By: Erika Schon
Baltimore Hebrew Institute and Towson University
I wrinkled my nose at the briny smell as I moved closer to photograph the clear plastic cup full of greenish liquid. Resting on the bottom of the cup were the dried glands of several chilazon, the Hebrew word most closely identified as the present day mollusk, murex trunculus. As 25 curious students looked on, the guest presenter, Dr. Ari Zivotofsky from Bar Ilan University proceeded to dip a swath of pure white wool into the murky solvent. Lo and behold, the soaked greenish-yellow wool slowly changed to a rich blue color, known in the Hebrew sources as tekhelet, the unique blue dye used to color the tsitsit (ritual fringes) and priestly garments of ancient Israel.
What a privilege it was to learn alongside these young adults who were enrolled in The Object is the Object, Dr. Barry Freundel’s freshman seminar at Towson University. On Thursday, November 10, Dr. Zivotofsky expertly took the students on a journey from biblical to modern times, exploring the early textual references to ptil tekhelet, which are repeated daily in the Sh’ma blessing: “And it [ptil tekhelet] shall be for you as a fringe, that you may look upon it and remember all the commandments of G-d, and do them…” (Numbers 15:38-39).
The symbolism of ptil tekhelet is multifold; the rich blue colors recall the ocean and the infinite sky, reminding us of G-d’s presence in the world and of the bond between the wearer and G-d.
Yet, over time, the wearing of tekhelet became relegated only to royalty, placed under restrictions during Roman times, and ultimately banned after the Arab conquest. Thus, the source of this special dye was lost to modern knowledge, only to be rediscovered following research and exploration in the late 20th century. Citing sources in the Talmud that referred to the special properties of tekhelet, researchers embarked on numerous diving expeditions off the coast of northern Israel that led to the identification of the most likely match for the chilazon. As it turns out, the dye is derived from a relatively rare snail found in the Mediterranean. This murex trunculus shellfish found off the coast of what was once ancient Phoenicia contains a special gland that produces the indigo-colored permanent dye. Today, the ancient dying process used to make tekhelet has been revived and wearers of the blue threads can be seen throughout the Jewish world.
At the end of last week’s class, students were intrigued by another challenging question posed by Dr. Freundel. Why is Dr. Zivotofsky making history this week through his visit to the US? Clearly, the answer was not in the tekhelet lesson just learned. They will no doubt Google Dr. Zivotofsky and learn that he has sued the US State Department on behalf of his son, born in 2002 in Jerusalem at Shaare Zedek hospital. His suit, now being heard by the Supreme Court, requests that the plaintiff’s passport records Jerusalem, Israel as the place of birth. Although this may seem obvious to some, the ruling on this seemingly benign passport case will have far-reaching implications on US foreign policy. Learn more about this>>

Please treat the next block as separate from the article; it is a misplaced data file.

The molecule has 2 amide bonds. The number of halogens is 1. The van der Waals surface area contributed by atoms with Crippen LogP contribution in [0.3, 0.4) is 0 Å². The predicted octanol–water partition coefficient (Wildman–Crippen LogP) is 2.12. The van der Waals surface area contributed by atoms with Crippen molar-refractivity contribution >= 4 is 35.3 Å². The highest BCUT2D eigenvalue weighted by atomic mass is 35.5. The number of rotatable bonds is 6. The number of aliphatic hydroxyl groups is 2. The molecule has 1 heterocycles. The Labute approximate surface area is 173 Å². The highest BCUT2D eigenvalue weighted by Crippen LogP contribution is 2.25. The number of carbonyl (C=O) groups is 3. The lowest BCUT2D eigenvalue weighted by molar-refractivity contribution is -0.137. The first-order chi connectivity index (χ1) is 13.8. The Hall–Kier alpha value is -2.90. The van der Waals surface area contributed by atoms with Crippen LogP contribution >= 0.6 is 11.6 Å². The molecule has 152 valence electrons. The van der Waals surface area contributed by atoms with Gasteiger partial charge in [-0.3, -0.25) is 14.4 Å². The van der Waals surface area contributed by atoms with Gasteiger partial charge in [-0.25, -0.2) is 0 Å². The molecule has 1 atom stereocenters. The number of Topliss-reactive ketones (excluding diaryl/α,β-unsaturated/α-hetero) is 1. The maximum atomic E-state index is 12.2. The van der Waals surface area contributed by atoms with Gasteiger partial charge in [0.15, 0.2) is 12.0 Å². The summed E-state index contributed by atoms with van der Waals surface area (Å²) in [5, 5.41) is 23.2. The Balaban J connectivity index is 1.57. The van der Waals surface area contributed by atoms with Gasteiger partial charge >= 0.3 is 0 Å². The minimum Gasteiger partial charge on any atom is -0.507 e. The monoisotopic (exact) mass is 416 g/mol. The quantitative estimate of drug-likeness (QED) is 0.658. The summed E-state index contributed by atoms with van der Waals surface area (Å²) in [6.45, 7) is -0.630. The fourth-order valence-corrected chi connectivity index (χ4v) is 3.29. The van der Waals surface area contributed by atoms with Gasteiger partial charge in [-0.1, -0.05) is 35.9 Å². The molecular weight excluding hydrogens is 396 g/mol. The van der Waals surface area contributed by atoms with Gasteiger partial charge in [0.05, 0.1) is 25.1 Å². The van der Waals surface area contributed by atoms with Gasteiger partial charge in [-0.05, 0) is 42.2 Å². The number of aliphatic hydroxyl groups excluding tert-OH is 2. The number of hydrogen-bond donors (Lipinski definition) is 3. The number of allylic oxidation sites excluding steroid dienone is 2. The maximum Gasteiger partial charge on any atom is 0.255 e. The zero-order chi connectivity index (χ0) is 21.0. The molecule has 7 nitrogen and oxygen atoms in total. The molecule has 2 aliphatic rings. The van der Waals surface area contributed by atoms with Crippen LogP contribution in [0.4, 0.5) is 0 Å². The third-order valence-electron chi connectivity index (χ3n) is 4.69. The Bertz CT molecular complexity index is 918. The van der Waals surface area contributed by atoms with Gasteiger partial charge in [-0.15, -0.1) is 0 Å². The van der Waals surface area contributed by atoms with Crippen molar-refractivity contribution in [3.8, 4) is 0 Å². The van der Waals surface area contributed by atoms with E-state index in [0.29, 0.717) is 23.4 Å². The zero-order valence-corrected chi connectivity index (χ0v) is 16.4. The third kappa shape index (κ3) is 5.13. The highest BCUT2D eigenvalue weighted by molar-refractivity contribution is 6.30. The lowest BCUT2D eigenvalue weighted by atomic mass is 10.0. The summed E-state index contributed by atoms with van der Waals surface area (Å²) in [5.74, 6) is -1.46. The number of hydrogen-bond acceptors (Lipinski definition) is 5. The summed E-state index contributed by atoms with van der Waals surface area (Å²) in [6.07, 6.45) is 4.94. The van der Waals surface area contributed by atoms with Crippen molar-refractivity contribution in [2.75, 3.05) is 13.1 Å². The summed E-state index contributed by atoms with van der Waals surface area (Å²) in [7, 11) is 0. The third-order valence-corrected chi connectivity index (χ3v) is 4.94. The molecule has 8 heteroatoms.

What interesting times we live in! Students at Towson, from a variety of faith traditions, are learning to appreciate the “hows, whys and whens” of Jewish ritual and religious practice throughout history. Courses such as Dr. Freundel’s tie ancient texts to modern traditions, while also demonstrating the inextricable historic link of the Jewish people to the modern land of Israel. Yet, at the same time, students on college campuses throughout the world are barraged with messages that seek to undermine or at least call into question Israel’s very right to exist as a Jewish state. As revisionist “historians” gain traction with naïve and impressionable audiences, Israel advocacy is more important than ever.
Which brings me to Israel Advocacy Day.
On Sunday, November 13, threads of blue were boldly displayed on the graphic design for the Israel Advocacy Conference. Baltimore Hebrew Institute of Towson University was proud to be one of 18 communal organizations who sponsored this important event. Attendees reflected the broadest spectrum of Israel advocates, from the far left to the far right, underscoring the importance of unconditional dialogue and engagement in the complex issues that affect Israel today. Shoshana Cardin honored her parents’ memory as she introduced the day’s Sraiah and Chana Shoubin Memorial Lecturer, William Daroff, with recollections of her father. Sraiah Shoubin had wisely taught her that it was ok to sometimes disagree with Israel and its policies, while also underscoring the critical and enduring importance of Israel to the Jewish people. Daroff expertly presented a succinct review of Israel’s history vis-a-vis the Palestinian conflict, emphasizing the key facts that we need to remember in order to confidently advocate for Israel in a variety of settings.
At the Israel Advocacy event, I was energized by being in the room with community members who shared my passion, commitment and concern for Israel’s well-being. However, the most encouraging aspect of the day was the presence of young adults, in high school, college and grad school, who were, like me, fine tuning the important messages and arguments that they will use in their own Israel conversations. Their job will be harder than mine, for Israel is increasingly being delegitimized amongst the younger generation. And so with a renewed sense of purpose, I will return to my job supporting the BHI-affiliated Judaic studies courses at Towson, which reaffirms our important mission of Jewish education. Next week’s presentation in Dr. Freundel’s class will deal with the Jewish ritual objects the etrog (representing the heart) and the shofar (a call to action). I cannot imagine two more fitting symbols to capture the emotion and necessity of the times.
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